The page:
The only lighting is candles, and the smell of candlewax as the large candelabras move up and down to suggest daylight, nightntime, privacy, and everything in between is intoxicating. This is how it was done in Shakespeare's time. We know this because there was an indoor auditorium not far away called the Blackfriars, which was originally the refectory of the Black Friars monastery. The Blackfriars was used by Shakespeare's company, by then called The King's Men, as a winter space for when the light or weather was insufficient or inclement to perform outside at the Globe. That is how the Sam Wanamaker Playhouse will be used, too, all year round for plays and musical events even when an outdoor space is impractical.
They started this week with that goriest of all Jacobean tragedies, The Duchess of Malfi, starring British film and television actor, Gemma Arterton. In this atmospheric setting, with the slight smell of candlewax enhancing the Jacobean mood, you can believe the ill-fated Duchess, secretly married to her steward, does manage to fool her two mad brothers — one a randy Cardinal, the other an incestuous Duke — that she is still a grieving widow long after she's borne three children. Their vengeance (and I've never really understood why they're so cross with her) is terrible and bloody, and the new theatre provides all you could wish by way of creepiness.
The new Andrew Lloyd Webber musical Stephen Ward is a sort of chamber opera about a recent British sex scandal — the time when the Government of Harold Macmillan was brought down by a Cabinet Minister, John Profumo, who lied to the House of Commons about his affair with Christine Keeler. Keeler was a good-time girl who was almost but not quite a prostitute, and this was on the cusp of the Swinging Sixties and at the height of the Cold War. The whole business might well have blown over if she hadn't also been sleeping with an attaché at the Russian Embassy at the same time.
The catalyst for all this mayhem was Stephen Ward, osteopath to the rich, famous and aristocratic, who kept his social status by introducing influential men to working girls. He was a talented artist and a brilliant osteopath and, in an effort to distract public and newspaper attention from their own less-than-salubrious behaviors, the Establishment figures whose confidant he had been threw him to the wolves of Fleet St. as their handpicked scapegoat. He committed suicide while still on trial for living off immoral earnings. Clearly Lloyd Webber and his co-writers, Christopher Hampton and lyricist Don Black, feel the trial itself and the attempt to hide the Establishment's misdeeds is a great miscarriage of justice.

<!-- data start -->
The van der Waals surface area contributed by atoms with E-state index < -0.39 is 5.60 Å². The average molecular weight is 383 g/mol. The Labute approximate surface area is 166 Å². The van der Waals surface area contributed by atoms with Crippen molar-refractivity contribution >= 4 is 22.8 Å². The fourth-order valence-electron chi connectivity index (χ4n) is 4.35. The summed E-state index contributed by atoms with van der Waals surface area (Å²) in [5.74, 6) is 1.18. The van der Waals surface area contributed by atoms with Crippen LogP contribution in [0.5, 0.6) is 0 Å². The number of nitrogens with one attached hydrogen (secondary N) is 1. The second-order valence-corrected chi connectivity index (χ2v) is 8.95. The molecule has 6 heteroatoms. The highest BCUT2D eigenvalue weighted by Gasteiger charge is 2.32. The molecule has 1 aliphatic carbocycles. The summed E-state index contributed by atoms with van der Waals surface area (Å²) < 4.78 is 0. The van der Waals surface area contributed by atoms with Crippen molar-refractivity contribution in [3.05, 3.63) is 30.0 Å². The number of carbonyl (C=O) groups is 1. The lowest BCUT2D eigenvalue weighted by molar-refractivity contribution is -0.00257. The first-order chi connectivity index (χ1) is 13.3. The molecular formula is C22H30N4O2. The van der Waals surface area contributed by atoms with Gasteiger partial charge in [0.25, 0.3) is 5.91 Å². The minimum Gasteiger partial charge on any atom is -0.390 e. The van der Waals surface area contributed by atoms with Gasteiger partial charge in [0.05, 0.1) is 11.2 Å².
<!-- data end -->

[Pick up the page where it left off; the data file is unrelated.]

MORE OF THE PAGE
It's all rather sordid — not Stephen Ward the musical, but the real story itself, and inevitably, no matter how well they do it — and Richard Eyre has directed it impeccably and Alexander Hanson gives an award-worthy performance in the title role, smooth, silky and beautifully sung — you come away feeling somewhat sullied by spending an evening in the company of all of them.
Josie Rourke, new artistic director of the Donmar, has played a blinder with her new modern-dress production of Shakespeare's Coriolanus starring Tom Hiddleston. A stunningly simple set by Lucy Osborne and a supporting cast to die for, this is a thoroughly satisfying evening and the first Coriolanus since Corin Redgrave's that makes dramatic and emotional sense. (Ruth Leon is a London and New York City arts writer and critic whose work has been seen in Playbill magazine and other publications.)